To build a business, start small. Lead your team to dominate a tiny segment of the market, and use that as a springboard to grow.
When Peter Thiel co-founded PayPal in 1998, he initially sought to enter a huge worldwide market. That didn’t go so well.
PayPal’s first product required the use of PalmPilots, which at the time were a global phenomenon. Millions of people around the world were hooked to their PalmPilots.
Even though PayPal’s technology enabled PalmPilot users to beam money to each other, the product didn’t catch on. That’s because Thiel and his team realized too late that they were pursuing a large, loosely knit market of customers with little in common.
PayPal then narrowed its strategic focus. By late 1999, the company tailored its product to meet the needs of a few thousand consumers who participated aggressively in eBay auctions. These so-called “PowerSellers” flocked to PayPal.
Thiel, 47, concludes that leaders who target a small group of people who are easy to identify—and who are underserved by existing products or services—can thrive.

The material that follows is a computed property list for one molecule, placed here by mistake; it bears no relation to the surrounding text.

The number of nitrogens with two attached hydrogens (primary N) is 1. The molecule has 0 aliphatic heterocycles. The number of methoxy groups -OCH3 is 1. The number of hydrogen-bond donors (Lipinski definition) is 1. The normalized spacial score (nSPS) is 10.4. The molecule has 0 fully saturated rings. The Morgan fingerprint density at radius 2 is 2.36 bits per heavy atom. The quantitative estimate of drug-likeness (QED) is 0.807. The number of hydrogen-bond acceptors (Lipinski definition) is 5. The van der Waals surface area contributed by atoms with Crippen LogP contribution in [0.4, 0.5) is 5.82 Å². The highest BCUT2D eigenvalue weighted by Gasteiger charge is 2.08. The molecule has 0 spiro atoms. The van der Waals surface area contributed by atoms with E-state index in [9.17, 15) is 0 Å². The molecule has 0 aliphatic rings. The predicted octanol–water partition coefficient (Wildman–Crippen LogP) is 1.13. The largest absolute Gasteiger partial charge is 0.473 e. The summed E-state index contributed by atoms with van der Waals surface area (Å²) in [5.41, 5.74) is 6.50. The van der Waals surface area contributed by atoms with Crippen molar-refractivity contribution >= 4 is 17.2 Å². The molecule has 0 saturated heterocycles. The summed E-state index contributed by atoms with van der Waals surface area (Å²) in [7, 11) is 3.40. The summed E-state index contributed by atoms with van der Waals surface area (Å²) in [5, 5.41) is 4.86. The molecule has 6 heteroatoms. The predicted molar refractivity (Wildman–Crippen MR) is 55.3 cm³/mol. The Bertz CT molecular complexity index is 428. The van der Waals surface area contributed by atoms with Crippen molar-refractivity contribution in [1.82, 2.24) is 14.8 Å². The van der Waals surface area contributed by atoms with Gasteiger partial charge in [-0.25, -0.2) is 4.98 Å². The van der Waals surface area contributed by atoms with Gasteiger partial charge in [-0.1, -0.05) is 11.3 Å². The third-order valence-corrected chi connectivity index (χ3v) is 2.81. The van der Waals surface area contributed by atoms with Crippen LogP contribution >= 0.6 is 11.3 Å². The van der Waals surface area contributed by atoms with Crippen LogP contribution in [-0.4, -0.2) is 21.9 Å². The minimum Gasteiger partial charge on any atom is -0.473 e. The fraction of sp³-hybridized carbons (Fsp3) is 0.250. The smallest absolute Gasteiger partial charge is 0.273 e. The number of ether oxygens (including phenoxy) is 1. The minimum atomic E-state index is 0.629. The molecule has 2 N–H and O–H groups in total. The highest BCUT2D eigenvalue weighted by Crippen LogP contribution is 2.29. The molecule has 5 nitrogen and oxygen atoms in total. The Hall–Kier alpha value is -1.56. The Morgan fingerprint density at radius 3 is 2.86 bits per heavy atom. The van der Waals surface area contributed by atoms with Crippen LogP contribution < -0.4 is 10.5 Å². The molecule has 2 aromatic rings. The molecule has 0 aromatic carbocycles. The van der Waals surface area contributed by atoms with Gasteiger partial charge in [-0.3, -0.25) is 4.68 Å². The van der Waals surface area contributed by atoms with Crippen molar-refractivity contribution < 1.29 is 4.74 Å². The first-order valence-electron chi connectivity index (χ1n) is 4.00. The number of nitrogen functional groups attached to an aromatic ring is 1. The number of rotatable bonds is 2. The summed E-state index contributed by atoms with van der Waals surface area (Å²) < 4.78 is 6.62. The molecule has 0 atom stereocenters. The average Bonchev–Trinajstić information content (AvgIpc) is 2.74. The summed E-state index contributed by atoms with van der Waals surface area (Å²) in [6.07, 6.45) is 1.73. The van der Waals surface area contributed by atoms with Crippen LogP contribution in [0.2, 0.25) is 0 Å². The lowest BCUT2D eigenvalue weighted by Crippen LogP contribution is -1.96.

Guided by that strategy, PayPal never aimed to take on a big competitor head-to-head. Instead, it believed that its technology could enlarge the entire market.
By expanding the overall market for electronic payments, PayPal created new business opportunities for Visa and other global credit card companies. Even though PayPal’s service induced some shoppers to make online purchases rather than use their Visa card in a brick-and-mortar store, the net result was positive for Visa as it introduced e-payment services.
— Adapted from Zero to One, Peter Thiel and Blake Masters, Crown Business.